Abstract and Keywords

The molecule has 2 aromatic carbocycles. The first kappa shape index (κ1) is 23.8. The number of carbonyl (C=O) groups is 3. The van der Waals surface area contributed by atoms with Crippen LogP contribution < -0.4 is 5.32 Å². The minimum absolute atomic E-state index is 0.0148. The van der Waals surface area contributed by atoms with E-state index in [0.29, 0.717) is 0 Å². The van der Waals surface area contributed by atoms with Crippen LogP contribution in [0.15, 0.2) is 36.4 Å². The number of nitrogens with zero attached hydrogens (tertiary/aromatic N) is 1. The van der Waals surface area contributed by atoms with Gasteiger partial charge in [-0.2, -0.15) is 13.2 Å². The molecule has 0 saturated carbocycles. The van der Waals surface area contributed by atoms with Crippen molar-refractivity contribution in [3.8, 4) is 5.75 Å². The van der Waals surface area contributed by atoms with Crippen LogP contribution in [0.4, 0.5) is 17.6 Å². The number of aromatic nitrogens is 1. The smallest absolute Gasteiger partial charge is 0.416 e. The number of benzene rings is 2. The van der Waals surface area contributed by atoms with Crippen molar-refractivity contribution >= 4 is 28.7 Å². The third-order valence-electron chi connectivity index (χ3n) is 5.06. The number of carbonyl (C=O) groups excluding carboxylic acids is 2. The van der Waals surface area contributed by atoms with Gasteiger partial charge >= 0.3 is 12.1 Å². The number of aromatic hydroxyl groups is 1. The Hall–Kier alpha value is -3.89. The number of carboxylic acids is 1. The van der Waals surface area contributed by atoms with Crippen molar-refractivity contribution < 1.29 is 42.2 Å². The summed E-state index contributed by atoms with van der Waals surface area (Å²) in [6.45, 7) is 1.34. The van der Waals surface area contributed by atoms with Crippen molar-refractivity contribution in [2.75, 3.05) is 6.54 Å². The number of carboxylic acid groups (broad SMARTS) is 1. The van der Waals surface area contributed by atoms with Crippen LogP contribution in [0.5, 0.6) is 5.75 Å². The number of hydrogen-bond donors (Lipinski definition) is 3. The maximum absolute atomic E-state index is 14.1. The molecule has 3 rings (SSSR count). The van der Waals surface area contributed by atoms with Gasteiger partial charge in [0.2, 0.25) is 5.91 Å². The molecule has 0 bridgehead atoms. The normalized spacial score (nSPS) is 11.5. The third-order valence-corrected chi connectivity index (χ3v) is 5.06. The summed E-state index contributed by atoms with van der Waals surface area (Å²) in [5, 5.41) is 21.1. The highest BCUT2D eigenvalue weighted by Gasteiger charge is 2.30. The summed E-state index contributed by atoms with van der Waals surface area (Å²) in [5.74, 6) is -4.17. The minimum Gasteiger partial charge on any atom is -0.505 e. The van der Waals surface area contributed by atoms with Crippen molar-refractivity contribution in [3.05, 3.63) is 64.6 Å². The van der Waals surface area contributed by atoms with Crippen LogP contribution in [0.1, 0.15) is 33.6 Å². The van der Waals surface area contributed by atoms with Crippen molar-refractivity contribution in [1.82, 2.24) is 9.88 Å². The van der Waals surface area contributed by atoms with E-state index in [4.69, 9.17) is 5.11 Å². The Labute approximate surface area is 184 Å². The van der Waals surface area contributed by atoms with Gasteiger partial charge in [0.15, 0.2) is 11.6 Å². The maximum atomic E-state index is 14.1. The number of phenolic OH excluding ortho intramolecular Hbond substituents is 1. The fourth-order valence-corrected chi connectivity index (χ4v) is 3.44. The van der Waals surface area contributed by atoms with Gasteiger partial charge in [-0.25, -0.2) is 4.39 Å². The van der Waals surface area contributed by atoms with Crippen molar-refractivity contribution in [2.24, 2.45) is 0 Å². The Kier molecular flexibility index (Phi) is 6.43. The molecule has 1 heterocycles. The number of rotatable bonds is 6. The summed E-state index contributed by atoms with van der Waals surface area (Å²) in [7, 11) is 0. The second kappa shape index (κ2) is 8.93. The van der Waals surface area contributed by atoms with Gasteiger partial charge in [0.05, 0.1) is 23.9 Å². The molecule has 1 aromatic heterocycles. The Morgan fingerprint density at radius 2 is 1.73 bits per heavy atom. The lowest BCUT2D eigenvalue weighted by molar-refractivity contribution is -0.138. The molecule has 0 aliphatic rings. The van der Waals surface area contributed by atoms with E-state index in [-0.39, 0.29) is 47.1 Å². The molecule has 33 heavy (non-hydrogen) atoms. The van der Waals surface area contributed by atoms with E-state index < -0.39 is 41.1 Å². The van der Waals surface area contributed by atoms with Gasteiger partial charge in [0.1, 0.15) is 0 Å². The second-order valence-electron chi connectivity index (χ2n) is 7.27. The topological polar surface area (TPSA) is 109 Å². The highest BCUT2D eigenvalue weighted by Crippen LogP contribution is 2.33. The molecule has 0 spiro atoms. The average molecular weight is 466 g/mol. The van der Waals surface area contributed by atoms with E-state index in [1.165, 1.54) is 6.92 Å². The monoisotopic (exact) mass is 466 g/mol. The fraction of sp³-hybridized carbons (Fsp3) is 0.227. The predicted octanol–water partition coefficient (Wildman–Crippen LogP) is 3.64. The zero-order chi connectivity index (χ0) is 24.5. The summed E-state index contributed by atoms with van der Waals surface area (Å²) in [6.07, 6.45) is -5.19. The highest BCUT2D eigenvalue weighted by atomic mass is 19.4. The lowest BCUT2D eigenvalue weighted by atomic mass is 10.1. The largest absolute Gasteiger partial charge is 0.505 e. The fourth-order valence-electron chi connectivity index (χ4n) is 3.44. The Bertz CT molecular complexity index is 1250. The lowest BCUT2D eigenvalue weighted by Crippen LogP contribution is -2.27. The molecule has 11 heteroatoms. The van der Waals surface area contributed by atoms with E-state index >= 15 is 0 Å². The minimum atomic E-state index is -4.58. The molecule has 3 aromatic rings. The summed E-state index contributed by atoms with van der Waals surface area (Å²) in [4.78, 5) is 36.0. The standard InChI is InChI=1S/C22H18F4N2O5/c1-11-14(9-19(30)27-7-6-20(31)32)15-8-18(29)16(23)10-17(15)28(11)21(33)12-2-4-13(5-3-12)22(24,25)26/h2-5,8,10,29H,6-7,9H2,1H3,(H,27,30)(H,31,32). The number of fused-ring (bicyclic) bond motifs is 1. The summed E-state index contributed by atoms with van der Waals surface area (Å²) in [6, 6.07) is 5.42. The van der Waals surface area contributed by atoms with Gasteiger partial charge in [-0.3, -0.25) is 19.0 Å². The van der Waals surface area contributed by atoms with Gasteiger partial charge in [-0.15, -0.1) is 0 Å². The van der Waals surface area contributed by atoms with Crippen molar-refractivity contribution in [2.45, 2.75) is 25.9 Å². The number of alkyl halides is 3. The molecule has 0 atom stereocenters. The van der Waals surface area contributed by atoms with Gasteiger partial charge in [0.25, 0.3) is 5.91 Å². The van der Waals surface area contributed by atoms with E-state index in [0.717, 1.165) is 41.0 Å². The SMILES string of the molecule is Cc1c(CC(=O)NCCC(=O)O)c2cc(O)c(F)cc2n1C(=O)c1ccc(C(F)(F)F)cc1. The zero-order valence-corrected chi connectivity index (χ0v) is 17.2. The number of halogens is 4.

“Political philosophy” betrays by its name that its origins lie in Greece. Both words, “political,” and “philosophy,” derive from ancient Greek. “Philosophy” comes from philia (“love”) and sophia (“wisdom”) which, taken together, indicate the love of wisdom. “Political” derives from the adjective politikos, which means “belonging or pertaining to the polis.” Typically translated as city or city state, a polis was distinguished from other types of community by the presence of distinct activities, among them commercial exchange, judicial proceedings, and public deliberation. The Greek urban settlements that came to be called poleis date to some time around 1000 bce; they were generally built around an agora or marketplace. We might identify the origins of political philosophy as lying in the conversion of traditions of wisdom literature, under the pressure of the needs of democracy, into analytical accounts of politics that relied increasingly on an abstract and systematic conceptual vocabulary. This article looks at how Greek political thinkers such as Herodotus, Solon, Thucydides, Gorgias, and Lysias contributed to the birth of political philosophy.
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